ITRAQ and TMT labeled profiling

Currently we do not routinely  do this type of analysis. Although we can if requested.

SILAC profiling.

We have done this in the past and can generate the data for it. Just let us know if it interests you.  The data in this paper was generated in our facility     Here are some other nice references to get you started with label free proteomics (I will try and update these soon)

Data Independent Analysis

We can now offer Data independent analysis (DIA) using our Q-exactives and Skyline. I’ll add more information soon, but DIA is a lot less expensive than MRM/SRM as there is virtually no method development (hence the I in DIA). Here is a good paper to get you started

Here are some other nice references to get you started with label free proteomics (I will try and update these soon)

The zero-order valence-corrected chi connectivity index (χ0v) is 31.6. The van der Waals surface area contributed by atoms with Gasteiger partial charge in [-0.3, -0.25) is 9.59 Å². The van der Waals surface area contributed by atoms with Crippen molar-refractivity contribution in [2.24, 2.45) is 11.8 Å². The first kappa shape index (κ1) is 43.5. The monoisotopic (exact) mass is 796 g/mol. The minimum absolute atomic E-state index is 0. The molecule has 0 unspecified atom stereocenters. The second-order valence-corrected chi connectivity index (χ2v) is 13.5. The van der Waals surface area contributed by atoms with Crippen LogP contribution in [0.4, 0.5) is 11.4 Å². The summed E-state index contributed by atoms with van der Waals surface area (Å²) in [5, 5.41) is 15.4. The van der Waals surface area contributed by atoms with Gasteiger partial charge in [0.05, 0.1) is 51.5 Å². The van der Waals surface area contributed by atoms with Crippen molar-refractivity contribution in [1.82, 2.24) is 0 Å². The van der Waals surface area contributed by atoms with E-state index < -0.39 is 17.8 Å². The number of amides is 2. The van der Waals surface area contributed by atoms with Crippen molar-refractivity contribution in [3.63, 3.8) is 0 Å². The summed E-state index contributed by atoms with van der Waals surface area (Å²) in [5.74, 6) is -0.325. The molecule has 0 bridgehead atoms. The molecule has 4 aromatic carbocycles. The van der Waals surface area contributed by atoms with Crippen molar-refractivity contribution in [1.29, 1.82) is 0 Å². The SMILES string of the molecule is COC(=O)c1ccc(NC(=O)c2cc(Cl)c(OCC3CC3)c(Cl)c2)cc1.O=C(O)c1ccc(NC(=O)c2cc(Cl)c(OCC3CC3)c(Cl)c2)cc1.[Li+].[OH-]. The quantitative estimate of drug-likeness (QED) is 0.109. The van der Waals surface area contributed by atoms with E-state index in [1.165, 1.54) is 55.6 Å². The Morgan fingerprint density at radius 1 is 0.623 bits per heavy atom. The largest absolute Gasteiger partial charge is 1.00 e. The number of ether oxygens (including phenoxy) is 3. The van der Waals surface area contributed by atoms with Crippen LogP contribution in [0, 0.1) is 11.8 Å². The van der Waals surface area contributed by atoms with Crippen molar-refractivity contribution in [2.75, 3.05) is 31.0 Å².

Spectral Counting

 

More soon…

 

XIC/AUC approaches

 Labeling Methods (SILAC, iTRAQ, TMT etc)

More soon…

 

Abundant Protein Depletion 

This is a great paper to read if your planning to look for biomarkers in Plasma!

Other important papers

One of the most recent and best studies on the correlation of mRNA and protein expression

Does a really nice job of comparing iBAQ, APEX and emPAI label free methods

Another really nice paper that uses Spectral couting, XIC and RNA-seq

A nice recent paper on differential expression on  transcripts using RNASeq compared to proteomics using SILAC

Recent Paper comparing Various Label Free methods of Quantitation (we can do all of these if you’re interested)